September 8, 2009
Hi, and welcome to Generation Imaging’s microfilm scanning blog. We hope to provide educational resources for microfilm scanning, microfilm scanners, roll film conversion processing, archiving microfilm, microfilm RFP bids, and much more.
Converting microfilm to digital image is a niche industry- but, as they say, it’s a living. For the people that manage and operate Generation Imaging- it is a FUN living, have been in the microfilm digitizing industry since the early 1990’s, and know every little detail about microfilm.
So../what is microfilm and why is microfilm important? Microfilm is generally measured 16mm or 35mm across, and are hopefully stored in reel spools or 3M or Kodak cartridges. I say hopefully because sometimes we have seen unspooled roll film, which needs to be reeled. Microfilm is used for archiving, research purposes, and some organizations use microfilm to look up insurance records, school records, medical records, or government records. Microfilm are created by reducing paper documents into image frames with a specialized microfilm camera.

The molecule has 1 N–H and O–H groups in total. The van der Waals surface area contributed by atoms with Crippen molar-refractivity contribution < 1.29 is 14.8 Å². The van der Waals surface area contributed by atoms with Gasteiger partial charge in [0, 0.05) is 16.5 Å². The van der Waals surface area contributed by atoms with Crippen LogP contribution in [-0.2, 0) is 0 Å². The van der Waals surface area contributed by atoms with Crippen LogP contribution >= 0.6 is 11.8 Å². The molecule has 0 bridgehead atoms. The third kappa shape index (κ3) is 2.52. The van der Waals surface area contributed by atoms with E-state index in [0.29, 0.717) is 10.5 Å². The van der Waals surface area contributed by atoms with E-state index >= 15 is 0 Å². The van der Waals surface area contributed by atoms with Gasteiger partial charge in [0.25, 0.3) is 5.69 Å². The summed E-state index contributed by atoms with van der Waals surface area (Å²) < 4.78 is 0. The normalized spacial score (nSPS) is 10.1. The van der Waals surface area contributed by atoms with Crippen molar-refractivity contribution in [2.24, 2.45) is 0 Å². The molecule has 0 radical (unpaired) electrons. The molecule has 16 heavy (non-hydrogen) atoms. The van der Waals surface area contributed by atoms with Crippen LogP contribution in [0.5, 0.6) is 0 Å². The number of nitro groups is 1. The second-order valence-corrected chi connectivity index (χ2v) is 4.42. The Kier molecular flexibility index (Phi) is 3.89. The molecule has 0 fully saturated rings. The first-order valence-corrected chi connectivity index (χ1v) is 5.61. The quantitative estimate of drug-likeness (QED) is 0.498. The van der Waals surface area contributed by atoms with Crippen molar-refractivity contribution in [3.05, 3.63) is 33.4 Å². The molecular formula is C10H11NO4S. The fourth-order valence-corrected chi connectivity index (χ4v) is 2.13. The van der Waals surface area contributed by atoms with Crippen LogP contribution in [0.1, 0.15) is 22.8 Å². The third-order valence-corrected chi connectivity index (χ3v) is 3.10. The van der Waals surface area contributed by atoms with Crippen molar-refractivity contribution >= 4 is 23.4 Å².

The process of microfilm scanning converts microfilm to digital images, like TIFFs, PDFs, JPEGS, or other file formats- and the images can be black-and-white (bi-tonal) or grayscale. The benefits of converting microfilm to PDF or other format are obvious- no more manually searching old microfilm in a microfilm viewer. You can also make an unlimited number of digital copies, have the images indexed, uploaded to systems or the Internet, modify them, print them out, and you eliminate the need to waste valuable space storing microfilm.
A microfilm scanning company should have the experience and technical know-how to transfer microfilm to TIFF. In the new economy, a microfilm scanning company should also have the best price- to be competitive microfilm scanning companies have been reducing the cost of microfilm to encourage and stimulate the economy.